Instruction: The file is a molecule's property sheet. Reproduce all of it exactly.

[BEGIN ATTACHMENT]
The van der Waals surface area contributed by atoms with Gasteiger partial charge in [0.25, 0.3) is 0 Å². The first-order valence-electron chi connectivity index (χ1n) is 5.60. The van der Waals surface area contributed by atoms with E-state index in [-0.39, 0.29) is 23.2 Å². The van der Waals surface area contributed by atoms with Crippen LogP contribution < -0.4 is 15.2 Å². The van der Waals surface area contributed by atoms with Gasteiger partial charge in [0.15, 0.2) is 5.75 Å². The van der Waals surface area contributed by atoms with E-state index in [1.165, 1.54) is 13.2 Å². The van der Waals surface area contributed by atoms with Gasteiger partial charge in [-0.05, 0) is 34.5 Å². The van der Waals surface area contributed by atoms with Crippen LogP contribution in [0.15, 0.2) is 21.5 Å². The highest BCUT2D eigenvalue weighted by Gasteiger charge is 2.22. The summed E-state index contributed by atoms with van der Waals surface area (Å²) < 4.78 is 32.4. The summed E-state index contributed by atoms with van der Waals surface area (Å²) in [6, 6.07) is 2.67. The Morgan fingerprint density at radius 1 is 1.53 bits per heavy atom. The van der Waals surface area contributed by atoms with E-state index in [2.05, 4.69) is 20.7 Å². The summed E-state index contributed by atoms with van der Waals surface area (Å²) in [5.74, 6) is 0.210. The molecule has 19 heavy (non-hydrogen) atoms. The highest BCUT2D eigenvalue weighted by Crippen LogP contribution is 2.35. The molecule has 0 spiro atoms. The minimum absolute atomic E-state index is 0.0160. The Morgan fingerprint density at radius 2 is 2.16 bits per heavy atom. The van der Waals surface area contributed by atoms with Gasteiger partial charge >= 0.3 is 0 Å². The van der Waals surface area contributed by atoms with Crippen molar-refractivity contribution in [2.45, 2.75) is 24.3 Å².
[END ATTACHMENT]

The van der Waals surface area contributed by atoms with Gasteiger partial charge in [0.25, 0.3) is 0 Å². The first-order valence-electron chi connectivity index (χ1n) is 5.60. The van der Waals surface area contributed by atoms with E-state index in [-0.39, 0.29) is 23.2 Å². The van der Waals surface area contributed by atoms with Crippen LogP contribution < -0.4 is 15.2 Å². The van der Waals surface area contributed by atoms with Gasteiger partial charge in [0.15, 0.2) is 5.75 Å². The van der Waals surface area contributed by atoms with E-state index in [1.165, 1.54) is 13.2 Å². The van der Waals surface area contributed by atoms with Gasteiger partial charge in [-0.05, 0) is 34.5 Å². The van der Waals surface area contributed by atoms with Crippen LogP contribution in [0.15, 0.2) is 21.5 Å². The highest BCUT2D eigenvalue weighted by Gasteiger charge is 2.22. The summed E-state index contributed by atoms with van der Waals surface area (Å²) < 4.78 is 32.4. The summed E-state index contributed by atoms with van der Waals surface area (Å²) in [6, 6.07) is 2.67. The Morgan fingerprint density at radius 1 is 1.53 bits per heavy atom. The van der Waals surface area contributed by atoms with E-state index in [2.05, 4.69) is 20.7 Å². The summed E-state index contributed by atoms with van der Waals surface area (Å²) in [5.74, 6) is 0.210. The molecule has 19 heavy (non-hydrogen) atoms. The highest BCUT2D eigenvalue weighted by Crippen LogP contribution is 2.35. The molecule has 0 spiro atoms. The minimum absolute atomic E-state index is 0.0160. The Morgan fingerprint density at radius 2 is 2.16 bits per heavy atom. The van der Waals surface area contributed by atoms with Gasteiger partial charge >= 0.3 is 0 Å². The van der Waals surface area contributed by atoms with Crippen molar-refractivity contribution in [2.45, 2.75) is 24.3 Å².